Are motivations of defenders too primitive for such aimed action, is assassination too frowned upon, is it too difficult to pull off and the smart-enough ones prefer to not risk their lives?

Would it be possible to establish assassination as a strategic deterrence strategy for a small power?

Could a series of almost-assassinations with intentional duds or intentionally non-lethal dosages serve as a warning when an international crisis heats up? Could this be enlarged by aiming at economic targets instead of natural persons alone? What would it take to become credible in this regard other than successful mock assassinations?

Could such a deterrence strategy be widened towards prevention and preemption? Imagine warmonger politicians dying of heart failure and genius generals dying in car crashes.

Maybe this could be done less conspicuously with character assassinations; the same people likely do something which the public would disapprove off - maybe visits by high-priced escorts?

All in all, I wonder why deterrence and defence are so very much military-centric, instead of aiming more directly at the real troublemakers (the aggressive powers that be) rather than their proxies (the attacking troops).

The conclusion's line of thought should not be alien to long-time Defence and Freedom readers.


Frugality and modesty

When technological progress allows for greater weight efficiency, authorities prefer higher performance (at the old high weight) over keeping the performance and cutting the weight.

This is just another example:
By Matthew Cox, military.com

The virtues of frugality and modesty could help us with many problems and save us many wasteful expenses, but they are also against bureaucratic instincts.

This means there's an opportunity for being superior to your adversary; break free off bureaucratic instincts like these, and pursue neglected approaches and virtues - such as modesty and frugality.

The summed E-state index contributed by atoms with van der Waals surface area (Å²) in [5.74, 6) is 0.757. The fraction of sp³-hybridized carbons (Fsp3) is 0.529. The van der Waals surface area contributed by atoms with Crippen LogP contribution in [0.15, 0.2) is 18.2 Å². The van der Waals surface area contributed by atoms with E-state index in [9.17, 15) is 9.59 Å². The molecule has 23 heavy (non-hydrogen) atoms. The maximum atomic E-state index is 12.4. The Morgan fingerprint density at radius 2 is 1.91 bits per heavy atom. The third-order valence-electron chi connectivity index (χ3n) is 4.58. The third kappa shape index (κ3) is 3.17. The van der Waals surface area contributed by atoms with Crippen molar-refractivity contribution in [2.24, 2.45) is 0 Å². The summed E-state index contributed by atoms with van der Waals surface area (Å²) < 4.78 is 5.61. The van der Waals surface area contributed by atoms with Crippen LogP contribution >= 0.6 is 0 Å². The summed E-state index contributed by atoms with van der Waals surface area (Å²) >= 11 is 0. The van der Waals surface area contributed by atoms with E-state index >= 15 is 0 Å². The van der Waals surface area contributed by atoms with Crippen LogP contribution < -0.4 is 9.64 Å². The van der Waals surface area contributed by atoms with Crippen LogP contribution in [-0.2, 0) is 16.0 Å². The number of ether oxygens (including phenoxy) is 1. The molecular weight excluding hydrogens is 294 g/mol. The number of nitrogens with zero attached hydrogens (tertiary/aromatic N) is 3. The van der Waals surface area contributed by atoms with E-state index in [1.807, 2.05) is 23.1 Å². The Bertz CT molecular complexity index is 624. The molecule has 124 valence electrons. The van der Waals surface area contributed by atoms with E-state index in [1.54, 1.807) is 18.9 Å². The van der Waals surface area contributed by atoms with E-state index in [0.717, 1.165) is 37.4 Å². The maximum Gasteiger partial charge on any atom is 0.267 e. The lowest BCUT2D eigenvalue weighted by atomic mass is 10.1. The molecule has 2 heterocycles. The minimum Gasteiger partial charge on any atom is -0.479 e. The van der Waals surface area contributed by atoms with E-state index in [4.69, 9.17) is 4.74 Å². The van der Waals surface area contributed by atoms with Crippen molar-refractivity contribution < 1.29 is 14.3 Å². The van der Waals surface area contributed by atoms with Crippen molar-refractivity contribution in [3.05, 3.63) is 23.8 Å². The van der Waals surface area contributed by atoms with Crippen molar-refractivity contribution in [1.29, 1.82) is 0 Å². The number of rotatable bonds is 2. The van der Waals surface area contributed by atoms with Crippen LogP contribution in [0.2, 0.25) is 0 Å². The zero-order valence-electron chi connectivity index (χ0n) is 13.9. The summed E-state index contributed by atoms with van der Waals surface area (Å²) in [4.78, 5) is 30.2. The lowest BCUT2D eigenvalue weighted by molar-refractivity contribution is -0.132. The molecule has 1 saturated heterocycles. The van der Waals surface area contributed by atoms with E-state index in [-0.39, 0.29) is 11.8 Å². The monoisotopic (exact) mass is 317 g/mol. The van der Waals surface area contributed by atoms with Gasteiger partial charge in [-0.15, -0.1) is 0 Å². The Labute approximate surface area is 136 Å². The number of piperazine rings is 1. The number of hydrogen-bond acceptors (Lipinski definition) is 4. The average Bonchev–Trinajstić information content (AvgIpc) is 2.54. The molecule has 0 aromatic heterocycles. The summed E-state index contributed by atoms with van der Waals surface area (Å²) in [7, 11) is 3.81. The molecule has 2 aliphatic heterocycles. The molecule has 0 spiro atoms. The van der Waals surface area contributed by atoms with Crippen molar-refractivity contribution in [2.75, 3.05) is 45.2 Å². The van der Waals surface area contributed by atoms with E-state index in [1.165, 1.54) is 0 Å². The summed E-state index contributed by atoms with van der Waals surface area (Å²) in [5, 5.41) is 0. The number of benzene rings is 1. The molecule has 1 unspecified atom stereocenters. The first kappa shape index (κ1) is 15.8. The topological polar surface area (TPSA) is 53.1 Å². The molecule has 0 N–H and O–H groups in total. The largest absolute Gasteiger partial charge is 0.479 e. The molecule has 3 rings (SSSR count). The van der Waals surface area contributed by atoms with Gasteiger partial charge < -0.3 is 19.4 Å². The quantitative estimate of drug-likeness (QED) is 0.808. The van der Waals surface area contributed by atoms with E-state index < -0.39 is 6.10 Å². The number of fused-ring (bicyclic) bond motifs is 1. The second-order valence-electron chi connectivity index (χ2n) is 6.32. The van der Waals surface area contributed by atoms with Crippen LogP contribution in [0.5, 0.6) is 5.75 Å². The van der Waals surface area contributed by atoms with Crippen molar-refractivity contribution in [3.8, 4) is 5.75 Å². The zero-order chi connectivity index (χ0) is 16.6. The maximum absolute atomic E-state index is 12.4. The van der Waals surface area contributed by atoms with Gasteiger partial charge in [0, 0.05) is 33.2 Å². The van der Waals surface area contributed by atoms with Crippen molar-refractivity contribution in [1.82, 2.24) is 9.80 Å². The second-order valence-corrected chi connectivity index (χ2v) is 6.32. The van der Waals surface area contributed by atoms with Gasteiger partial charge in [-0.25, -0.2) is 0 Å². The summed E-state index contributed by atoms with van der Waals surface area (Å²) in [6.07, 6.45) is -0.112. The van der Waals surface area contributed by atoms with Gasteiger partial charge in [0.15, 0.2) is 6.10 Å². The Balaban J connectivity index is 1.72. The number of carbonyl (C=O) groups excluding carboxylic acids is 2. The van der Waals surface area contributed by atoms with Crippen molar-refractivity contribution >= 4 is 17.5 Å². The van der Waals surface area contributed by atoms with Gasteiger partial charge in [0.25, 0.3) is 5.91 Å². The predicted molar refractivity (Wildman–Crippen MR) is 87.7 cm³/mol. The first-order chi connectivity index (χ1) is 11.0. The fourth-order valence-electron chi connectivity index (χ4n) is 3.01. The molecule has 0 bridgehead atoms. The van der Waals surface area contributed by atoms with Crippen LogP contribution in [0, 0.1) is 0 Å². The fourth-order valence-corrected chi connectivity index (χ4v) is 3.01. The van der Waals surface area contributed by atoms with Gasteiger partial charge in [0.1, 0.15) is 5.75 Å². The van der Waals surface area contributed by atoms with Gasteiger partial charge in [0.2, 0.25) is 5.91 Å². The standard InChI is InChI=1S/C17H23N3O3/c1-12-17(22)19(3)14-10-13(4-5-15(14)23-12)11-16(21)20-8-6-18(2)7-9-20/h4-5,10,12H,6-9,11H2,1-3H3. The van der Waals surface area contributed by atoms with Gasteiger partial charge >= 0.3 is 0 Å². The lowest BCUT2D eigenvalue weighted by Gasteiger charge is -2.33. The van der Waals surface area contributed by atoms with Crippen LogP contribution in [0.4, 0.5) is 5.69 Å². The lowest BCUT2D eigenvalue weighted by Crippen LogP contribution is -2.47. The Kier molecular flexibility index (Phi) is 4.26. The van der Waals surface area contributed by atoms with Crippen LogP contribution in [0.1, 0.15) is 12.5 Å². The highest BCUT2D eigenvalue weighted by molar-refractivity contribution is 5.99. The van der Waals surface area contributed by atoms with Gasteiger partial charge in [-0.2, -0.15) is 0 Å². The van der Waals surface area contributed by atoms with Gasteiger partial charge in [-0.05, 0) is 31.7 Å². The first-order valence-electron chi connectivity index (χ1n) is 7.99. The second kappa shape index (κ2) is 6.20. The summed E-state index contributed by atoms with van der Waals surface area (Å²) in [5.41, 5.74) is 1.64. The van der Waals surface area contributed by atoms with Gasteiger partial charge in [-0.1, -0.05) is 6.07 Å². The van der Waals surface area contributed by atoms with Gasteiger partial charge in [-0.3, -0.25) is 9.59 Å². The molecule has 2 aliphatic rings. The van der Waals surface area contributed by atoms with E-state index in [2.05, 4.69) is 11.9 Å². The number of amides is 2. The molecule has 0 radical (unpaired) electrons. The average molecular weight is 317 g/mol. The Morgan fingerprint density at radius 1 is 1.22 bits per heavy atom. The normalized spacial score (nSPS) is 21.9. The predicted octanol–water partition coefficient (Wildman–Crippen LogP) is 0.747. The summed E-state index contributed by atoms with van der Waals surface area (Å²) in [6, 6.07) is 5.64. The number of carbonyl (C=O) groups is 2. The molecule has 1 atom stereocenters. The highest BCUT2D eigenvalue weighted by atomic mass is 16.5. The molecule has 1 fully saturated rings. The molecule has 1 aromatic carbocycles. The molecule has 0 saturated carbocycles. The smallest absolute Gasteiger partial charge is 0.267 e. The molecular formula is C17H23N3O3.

Another classic example is development of high technology big ticket items (say, fighter jets). The costs explode for every per cent performance engineers squeeze out of the design. A 90% performance solution can easily cost less than half of a 95% performance solution and a 100% performance solution may be technologically impossible (unless you extend the program for a decade or two).
Still, the frugal and modest enough 90% solution is terribly unpopular. This phenomenon worsened since military procurement became so very much broken that big ticket items have become all-or-nothing affairs. The British and French were still able to go for a 90%, frugal SEPECAT Jaguar attack aircraft design when it was merely one of several modern combat aircraft types in their inventories. This didn't work so well with the Typhoon and Rafale any more, and today's F-35 is basically a 100% solution in some regards (avionics) while irritatingly being a 80% solution in others (flying).

Frugality and modesty can only help us if there's a stern and decisive, competent and benevolent oversight over the bureaucracy. And it's only possible to stay frugal and modest with a lot of self-discipline.
Both good oversight and good self-discipline are in very short supply in Western defence establishments.



On reasoning and reading in general

Back when I studied at the university I learned many important lessons, amongst them this one:

Difficult issues are often under influence by many relevant factors. This may be as many as ten for a seemingly simple policy question, for example. To overlook a single factor may lead to a 180° wrong conclusion.
And it's really difficult to account for all those factors. People without many years of learning in the area of research have almost no chance to account for all of them and can almost exclusively be correct by chance.

Experts who should know all relevant factors don't necessarily, or don't want to necessarily, though. Sometimes theory hasn't advanced enough to discover all factors and at other times the expert is a partisan and prefers a certain conclusion. This may lead him subconsciously to ignore the factors which could keep him from reaching the desirable conclusion. The economist G. Mankiw is a fine example for this; he is rarely wrong in his claims about factors, but he very often ignores something important which doesn't suit his preferences.*

What's my track record for taking into account all factors and ignoring none?
I'm the last one to know. I don't know what I don't know and nobody can spot the own subconscious deficits.

I would thus like to refer to my mosaic analogy; never pay most attention to conclusions. Don't mistake sources as necessarily all-wrong or all-correct. Develop your ability to pick the gems from the noise and consider blogs such as this one as sources which provide both noise and gems, and use the gems to approach a full accounting of the relevant factors.